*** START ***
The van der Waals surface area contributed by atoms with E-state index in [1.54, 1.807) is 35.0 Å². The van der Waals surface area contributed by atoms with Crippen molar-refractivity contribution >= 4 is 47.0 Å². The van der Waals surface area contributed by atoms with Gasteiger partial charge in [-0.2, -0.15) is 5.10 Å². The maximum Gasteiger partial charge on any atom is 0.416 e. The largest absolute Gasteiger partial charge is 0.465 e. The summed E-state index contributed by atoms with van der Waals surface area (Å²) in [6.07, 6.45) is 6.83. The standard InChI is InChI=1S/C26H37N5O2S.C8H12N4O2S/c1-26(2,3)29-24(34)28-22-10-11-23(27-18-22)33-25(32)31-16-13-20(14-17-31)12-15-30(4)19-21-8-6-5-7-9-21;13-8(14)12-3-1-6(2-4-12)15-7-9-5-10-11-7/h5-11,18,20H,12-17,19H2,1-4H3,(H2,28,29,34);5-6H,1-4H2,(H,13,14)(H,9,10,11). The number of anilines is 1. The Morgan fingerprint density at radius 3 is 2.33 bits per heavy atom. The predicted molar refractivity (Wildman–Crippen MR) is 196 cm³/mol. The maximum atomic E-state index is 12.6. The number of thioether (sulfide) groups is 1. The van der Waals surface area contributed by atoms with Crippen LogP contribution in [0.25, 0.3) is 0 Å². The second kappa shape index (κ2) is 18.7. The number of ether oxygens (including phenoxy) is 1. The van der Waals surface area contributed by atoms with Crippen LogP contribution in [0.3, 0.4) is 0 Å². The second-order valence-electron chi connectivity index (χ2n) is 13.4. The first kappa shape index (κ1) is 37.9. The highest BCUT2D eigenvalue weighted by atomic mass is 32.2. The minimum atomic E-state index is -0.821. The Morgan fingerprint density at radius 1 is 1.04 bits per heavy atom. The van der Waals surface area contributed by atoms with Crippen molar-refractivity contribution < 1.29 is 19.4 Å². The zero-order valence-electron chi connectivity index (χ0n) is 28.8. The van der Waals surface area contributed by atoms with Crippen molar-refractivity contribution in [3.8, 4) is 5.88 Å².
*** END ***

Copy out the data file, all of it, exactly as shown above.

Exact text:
The van der Waals surface area contributed by atoms with E-state index in [1.54, 1.807) is 35.0 Å². The van der Waals surface area contributed by atoms with Crippen molar-refractivity contribution >= 4 is 47.0 Å². The van der Waals surface area contributed by atoms with Gasteiger partial charge in [-0.2, -0.15) is 5.10 Å². The maximum Gasteiger partial charge on any atom is 0.416 e. The largest absolute Gasteiger partial charge is 0.465 e. The summed E-state index contributed by atoms with van der Waals surface area (Å²) in [6.07, 6.45) is 6.83. The standard InChI is InChI=1S/C26H37N5O2S.C8H12N4O2S/c1-26(2,3)29-24(34)28-22-10-11-23(27-18-22)33-25(32)31-16-13-20(14-17-31)12-15-30(4)19-21-8-6-5-7-9-21;13-8(14)12-3-1-6(2-4-12)15-7-9-5-10-11-7/h5-11,18,20H,12-17,19H2,1-4H3,(H2,28,29,34);5-6H,1-4H2,(H,13,14)(H,9,10,11). The number of anilines is 1. The Morgan fingerprint density at radius 3 is 2.33 bits per heavy atom. The predicted molar refractivity (Wildman–Crippen MR) is 196 cm³/mol. The maximum atomic E-state index is 12.6. The number of thioether (sulfide) groups is 1. The van der Waals surface area contributed by atoms with Crippen LogP contribution in [0.25, 0.3) is 0 Å². The second kappa shape index (κ2) is 18.7. The number of ether oxygens (including phenoxy) is 1. The van der Waals surface area contributed by atoms with Crippen LogP contribution in [0.3, 0.4) is 0 Å². The second-order valence-electron chi connectivity index (χ2n) is 13.4. The first kappa shape index (κ1) is 37.9. The highest BCUT2D eigenvalue weighted by atomic mass is 32.2. The minimum atomic E-state index is -0.821. The Morgan fingerprint density at radius 1 is 1.04 bits per heavy atom. The van der Waals surface area contributed by atoms with Crippen molar-refractivity contribution < 1.29 is 19.4 Å². The zero-order valence-electron chi connectivity index (χ0n) is 28.8. The van der Waals surface area contributed by atoms with Crippen molar-refractivity contribution in [3.8, 4) is 5.88 Å².